Customer Reviews: The Jesuit Relations: Natives and Missionaries in Seventeenth-Century North America (Bedford Cultural Editions Series)
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on April 27, 2004
If you are student of Native American studies or just interested at all in the early contact of Indians with Europeans this book is perfect. Surprisingly interesting and very helpful in fleshing out an oft shaded part of American/Canadian history. This offers a wonderful though slightly tainted point of view on the customs of specific Indian tribes. My favourite section has to be the writing if father Paul Le Jeune on the non-sedentary tribe of the Montagnaise. Greer's editing is great especially for the non-academic reader (I've read some of the unabridged version which was slightly painful) Maybe I'm just a nerd but I think this book would be entertaining even for those with less than scholarly knowledge on the subject.
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on May 18, 2010
Any one curious about Indian life must read Jesuit descriptions of their lives among the Indians. The Jesuit priests were missionaries who lived with the Indians in their villages in the 1600s, learned their languages, recorded their culture in great detail, and clearly loved and cared for the native peoples even though naturally repelled by a few of their customs. This 211-page abridgement is fascinating, and includes nice maps and drawings from the period. I found myself wishing it was longer.
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on April 30, 2012
Greer's succinct version of the Jesuit Relations is an enjoyable and educational look into French and Indian relations in early Canada. His selection of pieces is insightful and covers a broad scope of information. Highly recommend for students and scholars of Indian or Canadian history.
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on January 12, 2015
I guess I was just hoping for more of the real thing. The original "Jesuit Relations" was a hefty book full of all of the letters and writings of the Jesuit Missionaries who were really forming north America. This book is so tiny and only has excerpts from the real book. Does anyone know where I can find the original Jesuit Relations? I've even asked monks and nuns who live in monasteries known for their extensive catholic libraries and they've never even heard of it! Allan Greer did do a great job of this, in giving a brief account of it all. It's just a shame that such an important part of American history and such important sacrifices as these missionaries made should fall into such obscurity.
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on July 12, 2013
The jesuit Relations was an annual periodical reporting the events of missionary endeavors
that stretched from Acadia on the North Atlantic all the way to the middle of the continent,
to Lake Winnepeg, and even beyond to the Rocky Mountains, long before the famed explorations
of Lewis and Clark.

About the only criticism I would make is that the jesuit missions in Baja California are not
included, though they were certainly in North America.
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on November 27, 2012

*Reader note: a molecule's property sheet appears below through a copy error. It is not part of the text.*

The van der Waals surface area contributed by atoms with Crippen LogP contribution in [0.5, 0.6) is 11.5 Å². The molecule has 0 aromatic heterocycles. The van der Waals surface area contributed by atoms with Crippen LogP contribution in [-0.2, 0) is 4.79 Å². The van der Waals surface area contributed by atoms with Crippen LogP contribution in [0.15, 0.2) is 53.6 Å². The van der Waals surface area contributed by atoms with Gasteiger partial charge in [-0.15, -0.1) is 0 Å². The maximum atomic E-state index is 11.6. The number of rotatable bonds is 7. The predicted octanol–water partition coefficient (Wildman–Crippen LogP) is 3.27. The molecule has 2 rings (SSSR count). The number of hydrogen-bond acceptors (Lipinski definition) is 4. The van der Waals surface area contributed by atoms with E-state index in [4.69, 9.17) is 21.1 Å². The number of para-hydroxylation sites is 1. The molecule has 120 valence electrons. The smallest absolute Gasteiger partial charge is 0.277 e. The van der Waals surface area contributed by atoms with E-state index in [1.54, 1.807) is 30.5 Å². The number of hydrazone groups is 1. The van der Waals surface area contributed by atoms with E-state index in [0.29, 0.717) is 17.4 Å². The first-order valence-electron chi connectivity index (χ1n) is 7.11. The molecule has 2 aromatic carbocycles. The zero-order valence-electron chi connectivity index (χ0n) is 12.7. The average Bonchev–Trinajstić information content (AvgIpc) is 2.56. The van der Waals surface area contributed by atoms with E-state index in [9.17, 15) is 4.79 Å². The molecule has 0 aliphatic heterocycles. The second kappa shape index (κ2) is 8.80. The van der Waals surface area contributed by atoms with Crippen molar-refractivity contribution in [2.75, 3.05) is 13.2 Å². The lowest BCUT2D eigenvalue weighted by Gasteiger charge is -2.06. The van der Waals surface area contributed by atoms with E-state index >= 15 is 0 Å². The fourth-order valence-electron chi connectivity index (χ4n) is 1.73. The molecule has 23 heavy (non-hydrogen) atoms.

This book offers an interesting perspective on Native American life not often found in textbooks. Because the United States was heir to English law, philosophy, and thought-patterns, we often forget that other countries also played a part. This book shows how American Indians were seen from a French-Catholic perspective.
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on June 23, 2015
Good source if you are interested in early French Canada & native Americans. The Jesuit missionaries were educated observers & lived w the the native people they sought to convert. They learned the language & made precient observations of the governing & culture of the people.
It is a well edited book & give one access to original sources that only scholars usually see.
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on December 22, 2015
As a believer I always look forward to reading historic accounts of any people group’s first encounter with the Gospel. I am always in awe at the faith and dedication of missionaries who said no to human sacrifice and cannibalism. It takes a very special person to deliver the Gospel to a people who just might kill you, eat you and think they did an honorable thing.

Read Mr. Greer’s commentary, but keep his perspective in mind. Unlike the missionaries, Mr. Greer’s perspective is apparently non-Christian and ethnographic in nature. It’s pretty obvious that Mr. Greer does not believe in the Great Commission which was central to the Jesuit effort. I am always confused by authors who write about topics that they seem to seem to have no heart for.

Overall it seems like a good collection of selected portions of the Jesuit Relations that gives one a broad and brief view of Jesuit Missionary Great Commission efforts in early Canada. It’s a quick read and interesting read and well worth the price.
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on December 11, 2014
This is a great book about which I would warn readers to skip the first 22 pages where the publisher decided to tell the reader what to think. It is unfortunate that the space in this short document has to be wasted on erudition regarding our ability to discern history.
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on October 24, 2013
Nice brief descriptions of Native American life. Easy to read, left me wanting more. Descriptive writing takes you back in time, hear and see the dances and feasts.
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